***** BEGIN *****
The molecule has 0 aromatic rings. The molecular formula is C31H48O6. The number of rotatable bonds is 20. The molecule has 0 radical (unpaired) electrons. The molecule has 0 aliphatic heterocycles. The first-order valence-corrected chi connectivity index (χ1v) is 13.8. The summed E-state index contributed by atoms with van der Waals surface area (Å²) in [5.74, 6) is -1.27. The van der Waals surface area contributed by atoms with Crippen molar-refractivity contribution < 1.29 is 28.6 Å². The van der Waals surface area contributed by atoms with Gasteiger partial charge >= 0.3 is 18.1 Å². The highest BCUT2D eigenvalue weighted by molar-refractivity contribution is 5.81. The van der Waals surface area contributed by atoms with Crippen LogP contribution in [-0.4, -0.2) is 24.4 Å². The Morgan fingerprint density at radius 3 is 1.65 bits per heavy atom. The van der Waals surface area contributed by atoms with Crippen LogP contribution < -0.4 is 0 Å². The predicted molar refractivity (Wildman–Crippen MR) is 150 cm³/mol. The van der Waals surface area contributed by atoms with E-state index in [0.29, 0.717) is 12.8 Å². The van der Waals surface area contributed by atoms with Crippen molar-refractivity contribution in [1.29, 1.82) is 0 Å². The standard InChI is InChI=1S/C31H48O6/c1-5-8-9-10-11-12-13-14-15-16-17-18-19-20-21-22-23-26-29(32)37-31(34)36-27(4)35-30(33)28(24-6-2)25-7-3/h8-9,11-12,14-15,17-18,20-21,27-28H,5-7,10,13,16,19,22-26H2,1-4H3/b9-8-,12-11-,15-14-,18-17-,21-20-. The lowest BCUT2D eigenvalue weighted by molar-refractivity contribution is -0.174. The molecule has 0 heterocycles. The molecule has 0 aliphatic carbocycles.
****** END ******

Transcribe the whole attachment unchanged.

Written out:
The molecule has 0 aromatic rings. The molecular formula is C31H48O6. The number of rotatable bonds is 20. The molecule has 0 radical (unpaired) electrons. The molecule has 0 aliphatic heterocycles. The first-order valence-corrected chi connectivity index (χ1v) is 13.8. The summed E-state index contributed by atoms with van der Waals surface area (Å²) in [5.74, 6) is -1.27. The van der Waals surface area contributed by atoms with Crippen molar-refractivity contribution < 1.29 is 28.6 Å². The van der Waals surface area contributed by atoms with Gasteiger partial charge >= 0.3 is 18.1 Å². The highest BCUT2D eigenvalue weighted by molar-refractivity contribution is 5.81. The van der Waals surface area contributed by atoms with Crippen LogP contribution in [-0.4, -0.2) is 24.4 Å². The Morgan fingerprint density at radius 3 is 1.65 bits per heavy atom. The van der Waals surface area contributed by atoms with Crippen LogP contribution < -0.4 is 0 Å². The predicted molar refractivity (Wildman–Crippen MR) is 150 cm³/mol. The van der Waals surface area contributed by atoms with E-state index in [0.29, 0.717) is 12.8 Å². The van der Waals surface area contributed by atoms with Crippen molar-refractivity contribution in [1.29, 1.82) is 0 Å². The standard InChI is InChI=1S/C31H48O6/c1-5-8-9-10-11-12-13-14-15-16-17-18-19-20-21-22-23-26-29(32)37-31(34)36-27(4)35-30(33)28(24-6-2)25-7-3/h8-9,11-12,14-15,17-18,20-21,27-28H,5-7,10,13,16,19,22-26H2,1-4H3/b9-8-,12-11-,15-14-,18-17-,21-20-. The lowest BCUT2D eigenvalue weighted by molar-refractivity contribution is -0.174. The molecule has 0 heterocycles. The molecule has 0 aliphatic carbocycles.